October 19 & 20, 2007

Concert reviews written by Odd Inge Rand and Tarald Lie

Friday, October 19th:

Entering a ship filled with beer, booze, and your favorite bands from 15-20 years ago all sounds like a dream. With a time machine turned into a boat, it was time to be filled with 80’s glory on this years Rock The Boat Festival, now named Skagerock.


He might have looked like the youngest aboard this boat this weekend, and with his short hair and energetic attitude, the 47 year old ex-Mr. Big singer is still delivering the goods. 4 shows into his new and favorite Norwegian backing band Hayseed, Mr. Martin offered a jawdropping set of many old classics like “Daddy, Lover, Brother, Little Boy,” “Voodoo Kiss,” and “Alive And Kicking.”

Hayseed, a Norwegian band with their own agenda (and also playing their own headlining set the day after) made all forget that there actually have been people named Billy Sheehan and Paul Gilbert alongside Eric Martin in his career, and 5 years after Mr. Big wrapped it up, the songs are still alive and kicking. John Nymann from Y&T entered the stage on “To Be With You,” which won the audience participation price this weekend for sure.


Talk about a career with ups and downs, but Lenny Wolf still holds the Kingdom Come moniker alive. Technical difficulties gave the show a terrible start, but the 4-piece came back and revived a little bit of their 80’s glory to a crowd now starting to dig seriously into the beer and the booze.

Kingdom Come’s two first albums are regarded as classics today, and songs like “Get It On,” “Living Out Of Touch,” and “Do You Like It?” are luckily still in their set. Lenny Wolf might not be the singer he used to be, and invited festival organizer and Rock singer Jan Erik Salvesen on stage to join him on “Get It On.” A crowdpleaser indeed, and the show ended on a high after a troubled start.


Way over 20 years after his heyday, Don Dokken still tours under his surname with only half the band intact from those four albums from the mid-80’s. Mick Brown is still behind the drum kit, only to have been out this summer to tour with Ted Nugent.

Guitarist Jon Levin is the third guitar player to have recorded with the band since George Lynch’s final departure in 1997, and while both Reb Beach (now with Whitesnake) and John Norum (Europe) have their own style, Jon Levin might be the one that is the closest to George Lynch.

A new album is on the way, the sixth after the comeback in 1995, but the setlist contained only one song, “Too High To Fly,” from their 1995 Dysfunctional album -– the rest were old classics from 1982-87. Don Dokken now a few years into his 50’s, and while other Rock singers of his generation still hold up pretty well, Don’s voice is far from what it used to be in the 80’s.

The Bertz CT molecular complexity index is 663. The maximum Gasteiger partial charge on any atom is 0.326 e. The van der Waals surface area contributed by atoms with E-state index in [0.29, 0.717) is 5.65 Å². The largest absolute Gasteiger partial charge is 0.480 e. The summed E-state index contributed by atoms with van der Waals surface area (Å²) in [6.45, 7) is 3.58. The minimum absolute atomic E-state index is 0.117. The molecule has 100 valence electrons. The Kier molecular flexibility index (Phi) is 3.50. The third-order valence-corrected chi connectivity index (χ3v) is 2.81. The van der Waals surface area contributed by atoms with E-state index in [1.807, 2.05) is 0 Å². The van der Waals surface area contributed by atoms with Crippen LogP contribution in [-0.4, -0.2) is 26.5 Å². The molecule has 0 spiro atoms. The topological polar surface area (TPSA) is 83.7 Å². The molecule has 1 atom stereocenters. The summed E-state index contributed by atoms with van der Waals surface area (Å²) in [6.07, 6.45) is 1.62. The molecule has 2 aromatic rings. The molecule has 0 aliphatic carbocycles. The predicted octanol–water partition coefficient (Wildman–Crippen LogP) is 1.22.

To hear the 2007 version of “Kiss Of Death” is indeed sad, and although the set contained Dokken classics like “Breaking The Chains,” “Into The Fire,” “Just Got Lucky,” “Unchain The Night,” and “It’s Not Love” before the encores “Tooth ‘N’ Nail” and “In My Dreams,” this show proved that Dokken hasn’t got that much to bring to the table anymore.


With the 2003 and 2004 shows at Sweden Rock Festival in memory, hopes were up high to see Dave Meniketti and his Y&T playing a clubset at Skagerock this year. Not having done much in Scandinavia before, the band has many fans and all of them wore smiley faces as Dave Meniketti proved that even in his 50’s, he can still sing and play the guitar like there’s no tomorrow.

New drummer Mike Vanderhule has replaced Leonard Haze, making also Y&T down to 50% of their classic line-up, but with Dave Meniketti up front doing what he does, you won’t miss anyone. The band’s chemistry is untouchable, and the guys had the time of their life on stage. None of the old classics were missed as they tore their way through “Open Fire,” “Contagious,” “Lipstick And Leather,” “Mean Streak,” and “Midnight In Tokyo.”

Also, a genuine Spinal Tap moment was when the most eager member of the audience crowd-surfed all the way up and landed right before Dave Meniketti’s feet. Who was it? Eric Martin! Looking like he was having the party of his life, he ended the festival’s first night by sharing the microphone with the rest of the band singing “Forever.” And the way Dave Meniketti and Phil Kennemore spent these two hours on stage, it surely looked like they could do this forever …

Saturday, October 20th: